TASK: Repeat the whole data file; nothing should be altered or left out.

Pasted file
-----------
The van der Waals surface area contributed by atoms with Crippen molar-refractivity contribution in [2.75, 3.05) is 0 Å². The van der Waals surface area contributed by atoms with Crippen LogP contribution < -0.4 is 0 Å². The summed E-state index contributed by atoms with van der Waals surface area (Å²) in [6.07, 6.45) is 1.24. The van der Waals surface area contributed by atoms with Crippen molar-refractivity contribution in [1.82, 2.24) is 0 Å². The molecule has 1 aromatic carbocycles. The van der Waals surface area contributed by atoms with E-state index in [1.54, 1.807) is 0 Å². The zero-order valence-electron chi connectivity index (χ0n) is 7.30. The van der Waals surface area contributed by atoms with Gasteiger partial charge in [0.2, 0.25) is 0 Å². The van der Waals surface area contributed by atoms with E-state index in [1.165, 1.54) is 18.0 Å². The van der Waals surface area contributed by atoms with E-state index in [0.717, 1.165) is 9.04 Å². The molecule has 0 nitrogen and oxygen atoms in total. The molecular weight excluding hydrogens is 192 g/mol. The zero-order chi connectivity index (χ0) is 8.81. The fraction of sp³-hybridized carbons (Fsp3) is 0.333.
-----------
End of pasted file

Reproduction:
The van der Waals surface area contributed by atoms with Crippen molar-refractivity contribution in [2.75, 3.05) is 0 Å². The van der Waals surface area contributed by atoms with Crippen LogP contribution < -0.4 is 0 Å². The summed E-state index contributed by atoms with van der Waals surface area (Å²) in [6.07, 6.45) is 1.24. The van der Waals surface area contributed by atoms with Crippen molar-refractivity contribution in [1.82, 2.24) is 0 Å². The molecule has 1 aromatic carbocycles. The van der Waals surface area contributed by atoms with E-state index in [1.54, 1.807) is 0 Å². The zero-order valence-electron chi connectivity index (χ0n) is 7.30. The van der Waals surface area contributed by atoms with Gasteiger partial charge in [0.2, 0.25) is 0 Å². The van der Waals surface area contributed by atoms with E-state index in [1.165, 1.54) is 18.0 Å². The van der Waals surface area contributed by atoms with E-state index in [0.717, 1.165) is 9.04 Å². The molecule has 0 nitrogen and oxygen atoms in total. The molecular weight excluding hydrogens is 192 g/mol. The zero-order chi connectivity index (χ0) is 8.81. The fraction of sp³-hybridized carbons (Fsp3) is 0.333.